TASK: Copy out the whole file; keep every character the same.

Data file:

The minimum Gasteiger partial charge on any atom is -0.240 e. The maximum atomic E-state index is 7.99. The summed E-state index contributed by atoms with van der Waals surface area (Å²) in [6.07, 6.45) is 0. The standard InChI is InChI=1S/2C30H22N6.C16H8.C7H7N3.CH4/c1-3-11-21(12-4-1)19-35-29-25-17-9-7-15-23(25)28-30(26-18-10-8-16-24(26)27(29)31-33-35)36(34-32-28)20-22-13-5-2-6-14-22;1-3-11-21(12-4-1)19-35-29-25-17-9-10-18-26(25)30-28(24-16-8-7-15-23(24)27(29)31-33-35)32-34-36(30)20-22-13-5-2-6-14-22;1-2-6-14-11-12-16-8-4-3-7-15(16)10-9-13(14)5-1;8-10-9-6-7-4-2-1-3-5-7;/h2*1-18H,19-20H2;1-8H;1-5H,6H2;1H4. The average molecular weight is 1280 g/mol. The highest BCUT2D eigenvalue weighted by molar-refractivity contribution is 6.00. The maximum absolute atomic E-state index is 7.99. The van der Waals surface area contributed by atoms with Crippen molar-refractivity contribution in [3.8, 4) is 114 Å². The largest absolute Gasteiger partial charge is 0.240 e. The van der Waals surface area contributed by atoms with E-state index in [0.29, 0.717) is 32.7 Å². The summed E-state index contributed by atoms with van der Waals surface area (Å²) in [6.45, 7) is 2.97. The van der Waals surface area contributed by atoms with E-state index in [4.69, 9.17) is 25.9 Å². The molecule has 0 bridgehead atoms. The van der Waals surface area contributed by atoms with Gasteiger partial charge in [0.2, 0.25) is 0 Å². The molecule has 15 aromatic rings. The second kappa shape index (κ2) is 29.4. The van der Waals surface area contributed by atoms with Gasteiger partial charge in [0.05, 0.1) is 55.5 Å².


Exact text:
The minimum Gasteiger partial charge on any atom is -0.240 e. The maximum atomic E-state index is 7.99. The summed E-state index contributed by atoms with van der Waals surface area (Å²) in [6.07, 6.45) is 0. The standard InChI is InChI=1S/2C30H22N6.C16H8.C7H7N3.CH4/c1-3-11-21(12-4-1)19-35-29-25-17-9-7-15-23(25)28-30(26-18-10-8-16-24(26)27(29)31-33-35)36(34-32-28)20-22-13-5-2-6-14-22;1-3-11-21(12-4-1)19-35-29-25-17-9-10-18-26(25)30-28(24-16-8-7-15-23(24)27(29)31-33-35)32-34-36(30)20-22-13-5-2-6-14-22;1-2-6-14-11-12-16-8-4-3-7-15(16)10-9-13(14)5-1;8-10-9-6-7-4-2-1-3-5-7;/h2*1-18H,19-20H2;1-8H;1-5H,6H2;1H4. The average molecular weight is 1280 g/mol. The highest BCUT2D eigenvalue weighted by molar-refractivity contribution is 6.00. The maximum absolute atomic E-state index is 7.99. The van der Waals surface area contributed by atoms with Crippen molar-refractivity contribution in [3.8, 4) is 114 Å². The largest absolute Gasteiger partial charge is 0.240 e. The van der Waals surface area contributed by atoms with E-state index in [0.29, 0.717) is 32.7 Å². The summed E-state index contributed by atoms with van der Waals surface area (Å²) in [6.45, 7) is 2.97. The van der Waals surface area contributed by atoms with E-state index in [4.69, 9.17) is 25.9 Å². The molecule has 0 bridgehead atoms. The van der Waals surface area contributed by atoms with Gasteiger partial charge in [0.2, 0.25) is 0 Å². The molecule has 15 aromatic rings. The second kappa shape index (κ2) is 29.4. The van der Waals surface area contributed by atoms with Gasteiger partial charge in [0.05, 0.1) is 55.5 Å².